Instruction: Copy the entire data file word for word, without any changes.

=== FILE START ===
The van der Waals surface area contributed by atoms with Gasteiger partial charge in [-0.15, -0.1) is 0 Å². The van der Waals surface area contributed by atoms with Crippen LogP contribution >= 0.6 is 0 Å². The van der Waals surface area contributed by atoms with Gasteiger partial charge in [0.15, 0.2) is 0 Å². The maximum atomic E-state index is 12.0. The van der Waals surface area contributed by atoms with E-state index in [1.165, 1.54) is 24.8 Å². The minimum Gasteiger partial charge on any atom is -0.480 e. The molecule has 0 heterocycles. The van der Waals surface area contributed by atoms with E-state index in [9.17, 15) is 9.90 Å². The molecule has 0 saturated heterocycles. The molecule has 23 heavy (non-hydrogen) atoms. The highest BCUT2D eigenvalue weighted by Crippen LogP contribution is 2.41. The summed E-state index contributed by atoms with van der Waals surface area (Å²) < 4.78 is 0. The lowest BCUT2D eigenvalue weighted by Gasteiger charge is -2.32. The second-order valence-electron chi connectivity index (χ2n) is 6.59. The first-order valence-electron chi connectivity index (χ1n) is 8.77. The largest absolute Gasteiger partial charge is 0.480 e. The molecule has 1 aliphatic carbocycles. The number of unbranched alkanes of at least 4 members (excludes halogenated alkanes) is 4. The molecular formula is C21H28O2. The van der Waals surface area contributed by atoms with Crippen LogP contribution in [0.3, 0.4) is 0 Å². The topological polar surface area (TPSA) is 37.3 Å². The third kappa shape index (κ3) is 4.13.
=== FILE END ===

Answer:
The van der Waals surface area contributed by atoms with Gasteiger partial charge in [-0.15, -0.1) is 0 Å². The van der Waals surface area contributed by atoms with Crippen LogP contribution >= 0.6 is 0 Å². The van der Waals surface area contributed by atoms with Gasteiger partial charge in [0.15, 0.2) is 0 Å². The maximum atomic E-state index is 12.0. The van der Waals surface area contributed by atoms with E-state index in [1.165, 1.54) is 24.8 Å². The minimum Gasteiger partial charge on any atom is -0.480 e. The molecule has 0 heterocycles. The van der Waals surface area contributed by atoms with E-state index in [9.17, 15) is 9.90 Å². The molecule has 0 saturated heterocycles. The molecule has 23 heavy (non-hydrogen) atoms. The highest BCUT2D eigenvalue weighted by Crippen LogP contribution is 2.41. The summed E-state index contributed by atoms with van der Waals surface area (Å²) < 4.78 is 0. The lowest BCUT2D eigenvalue weighted by Gasteiger charge is -2.32. The second-order valence-electron chi connectivity index (χ2n) is 6.59. The first-order valence-electron chi connectivity index (χ1n) is 8.77. The largest absolute Gasteiger partial charge is 0.480 e. The molecule has 1 aliphatic carbocycles. The number of unbranched alkanes of at least 4 members (excludes halogenated alkanes) is 4. The molecular formula is C21H28O2. The van der Waals surface area contributed by atoms with Crippen LogP contribution in [0.3, 0.4) is 0 Å². The topological polar surface area (TPSA) is 37.3 Å². The third kappa shape index (κ3) is 4.13.